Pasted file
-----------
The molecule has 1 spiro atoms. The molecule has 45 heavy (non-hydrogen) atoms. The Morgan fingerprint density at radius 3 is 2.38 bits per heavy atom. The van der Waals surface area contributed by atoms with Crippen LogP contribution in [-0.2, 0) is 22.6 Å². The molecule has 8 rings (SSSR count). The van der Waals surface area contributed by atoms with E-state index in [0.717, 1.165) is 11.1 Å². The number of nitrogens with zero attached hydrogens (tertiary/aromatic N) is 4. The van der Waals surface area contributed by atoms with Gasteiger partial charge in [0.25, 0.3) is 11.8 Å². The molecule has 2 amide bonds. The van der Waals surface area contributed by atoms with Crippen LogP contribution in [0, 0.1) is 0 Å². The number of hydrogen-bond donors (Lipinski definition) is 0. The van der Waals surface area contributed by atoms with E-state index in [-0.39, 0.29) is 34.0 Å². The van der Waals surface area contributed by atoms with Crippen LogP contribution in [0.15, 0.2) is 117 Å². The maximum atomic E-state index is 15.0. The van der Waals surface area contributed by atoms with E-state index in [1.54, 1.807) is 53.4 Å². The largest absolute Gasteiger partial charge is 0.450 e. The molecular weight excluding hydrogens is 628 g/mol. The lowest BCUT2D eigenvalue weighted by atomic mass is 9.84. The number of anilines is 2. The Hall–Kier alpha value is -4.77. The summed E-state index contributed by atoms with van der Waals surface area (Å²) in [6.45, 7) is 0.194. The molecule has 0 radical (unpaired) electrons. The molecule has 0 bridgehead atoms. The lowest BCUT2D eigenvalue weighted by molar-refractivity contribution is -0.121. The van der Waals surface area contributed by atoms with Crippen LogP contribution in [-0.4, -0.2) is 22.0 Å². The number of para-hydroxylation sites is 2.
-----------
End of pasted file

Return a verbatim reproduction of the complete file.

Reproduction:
The molecule has 1 spiro atoms. The molecule has 45 heavy (non-hydrogen) atoms. The Morgan fingerprint density at radius 3 is 2.38 bits per heavy atom. The van der Waals surface area contributed by atoms with Crippen LogP contribution in [-0.2, 0) is 22.6 Å². The molecule has 8 rings (SSSR count). The van der Waals surface area contributed by atoms with E-state index in [0.717, 1.165) is 11.1 Å². The number of nitrogens with zero attached hydrogens (tertiary/aromatic N) is 4. The van der Waals surface area contributed by atoms with Gasteiger partial charge in [0.25, 0.3) is 11.8 Å². The molecule has 2 amide bonds. The van der Waals surface area contributed by atoms with Crippen LogP contribution in [0, 0.1) is 0 Å². The number of hydrogen-bond donors (Lipinski definition) is 0. The van der Waals surface area contributed by atoms with E-state index in [-0.39, 0.29) is 34.0 Å². The van der Waals surface area contributed by atoms with Crippen LogP contribution in [0.15, 0.2) is 117 Å². The maximum atomic E-state index is 15.0. The van der Waals surface area contributed by atoms with E-state index in [1.54, 1.807) is 53.4 Å². The largest absolute Gasteiger partial charge is 0.450 e. The molecular weight excluding hydrogens is 628 g/mol. The lowest BCUT2D eigenvalue weighted by atomic mass is 9.84. The number of anilines is 2. The Hall–Kier alpha value is -4.77. The summed E-state index contributed by atoms with van der Waals surface area (Å²) in [6.45, 7) is 0.194. The molecule has 0 radical (unpaired) electrons. The molecule has 0 bridgehead atoms. The lowest BCUT2D eigenvalue weighted by molar-refractivity contribution is -0.121. The van der Waals surface area contributed by atoms with Crippen LogP contribution in [-0.4, -0.2) is 22.0 Å². The number of para-hydroxylation sites is 2.